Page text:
It’s celebrity wedding season and it has begun with Ranveer Singh – Deepika Padukone getting married at Lake Como. If you are wondering, “Where is this Lake?!” you are not alone. Because for the last two days if you type “Lake…” in Google the first choice in the intuitive drop down menu box is “Lake Como.” This means most people in India have been searching for Lake Como on Google. This also shows how interested we are in the lives of our celebrities. And when there is so much voyeuristic interest, there is money to be made.
No wonder, Priyanka Chopra and her soon-to-be-hubby are set to make Rs. 18 crore by selling their wedding photos according to India Today magazine !
Stardom is fleeting and today’s stars want to make hay while the sun shines. But while they harvest their fame, do they also have to use their children? How far will they go to make money and how ignorant are the media consumers today?
Some of us may remember, in November 2011, 30 infants died in West Bengal and the whole nation was worried, but only a little; because we were more worried about another infant, the arrival of Bachchan baby.
Many may recall when the media found out that Aishwarya was pregnant, they asked: “Is Ash going to have a C-section so the baby can be born on 11.11.11?”
The C-section rumours upset the Bachchans so much that they released an over-sentimental press note saying that the media had permanently damaged the Bachchan family’s reputation by ridiculously insinuating that such an esteemed and respected family would turn nature’s course for blind and sensationalised beliefs.
If the Bachchans were so concerned about their privacy, may be the Big Bachchan should have kept his “tweety” fingers tied up and the junior Bachchan should not have used his impending fatherhood to make money. Why did he have to do an advertisement for Idea cellular service where he is asked “and your baby…?” to which he replies, “Before 3G.”
The moment you take money for your private activities to be made public, you have no right to seek privacy. In fact, it is not an invasion of privacy when you have colluded with the media, it’s a business agreement.
In fact, today there is immense collusion between the media and the stars. The reader or media consumer must ask themselves how a down-market actress, who has not had a movie in years, still in the news and affording those holidays to foreign beaches that we see splashed in media websites and the star’s social media?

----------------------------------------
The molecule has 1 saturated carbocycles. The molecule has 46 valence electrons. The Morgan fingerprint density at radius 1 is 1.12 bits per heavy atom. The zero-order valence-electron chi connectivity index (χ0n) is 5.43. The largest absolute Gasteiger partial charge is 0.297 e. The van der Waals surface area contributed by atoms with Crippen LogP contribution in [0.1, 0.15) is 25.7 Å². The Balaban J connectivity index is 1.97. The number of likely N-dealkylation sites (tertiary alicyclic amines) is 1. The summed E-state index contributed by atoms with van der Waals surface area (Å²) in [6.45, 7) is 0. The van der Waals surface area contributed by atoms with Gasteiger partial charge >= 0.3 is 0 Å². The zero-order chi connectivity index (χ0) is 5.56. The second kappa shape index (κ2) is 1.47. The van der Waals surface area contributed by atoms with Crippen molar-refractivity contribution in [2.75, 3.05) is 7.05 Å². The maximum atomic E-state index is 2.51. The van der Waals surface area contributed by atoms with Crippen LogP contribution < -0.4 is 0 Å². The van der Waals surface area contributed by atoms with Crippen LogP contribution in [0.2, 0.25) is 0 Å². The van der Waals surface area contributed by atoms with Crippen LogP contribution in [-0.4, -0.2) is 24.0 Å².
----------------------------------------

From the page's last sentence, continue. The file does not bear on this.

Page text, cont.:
While actors pay the media to put those pictures to remain relevant, there are others who get paid ! It turns out that some media houses have realised that there is high consumption of bikini photos of actresses so these companies buy the actor a ticket and room in a beach resort and in return, the actress must send back bikini photos !
These photos increase the media website’s traffic and its readership ! By the way, these are the headlines on the photo gallery of a national daily as of this morning — “Rhea Chakraborty turns up the heat,” “Bruna’s Sensuous Pictures,” “Disha Patani ups the hotness quotient.”
Another national media has this headline for a photo gallery, “Through the pages of Aaradhya Bachchan’s birthday special dinner.” Really?! A national media is publishing a 7-year-old child’s birthday pictures? And this child’s parents allowed it and they talk about privacy?
No wonder politicians loot because we are busy staring at actors’ bikini photos and a star child’s birthday pictures.
Social media has added to this craze. Today many actresses are surviving on having income by posting sexy selfies. This increases their followers and so some company will approach them to hold their product in a photo for which they charge.
So much for standing up for feminism, female empowerment and fight against objectification of women by these very stars — Hypocrites all.
Now, it’s not just celebrities, even ordinary people want to be celebrities. They all want to become “social influencers” — the new catchphrase. But influence people to do what? There are a few female trainers who have more followers than professional athletes !
Many are followed not because they inspire people to get fit but because they are eye candy in sexy gym clothes. When I spoke to a few cocky youngsters in the gym about this, one said “she is not thaaat inspiring but she is eye candy and…” before he could finish another boy added, “it helps you when you are lonely and want to get handsy” and laughed. Ugh!
Today everyone wants to be somebody. From an IT start-up company CEO to a housewife, all want to be celebrities in some form or shape. In fact, a newspaper in Bengaluru credits the success of its supplement solely on publishing pictures of people partying on its Page 3.
When I met the late Editor of this particular edition of the paper and asked about Page 3 he said, “Yes, indeed it’s shallow, but it sells. People like to see other people, especially if they are good looking, wear nice clothes, are fit and showing some skin. It’s vicarious pleasure!”
Maybe he is right. Don’t we all use Facebook more to see other people’s photos rather than networking?
When most of us live in such celebrity-obsessed world, where, instead of consuming content that is relevant we want to ogle at Disha Patani upping her hotness quotient, it is an indication of our Intelligence Quotient (IQ).
No wonder, our PM talks of ‘Vikas’… but gives us something ‘jhakaas’ like a huge statue instead of an effective Anti-Corruption Bill or Jobs. And we remain dumb about it. Guess, he is appealing to our IQ levels.
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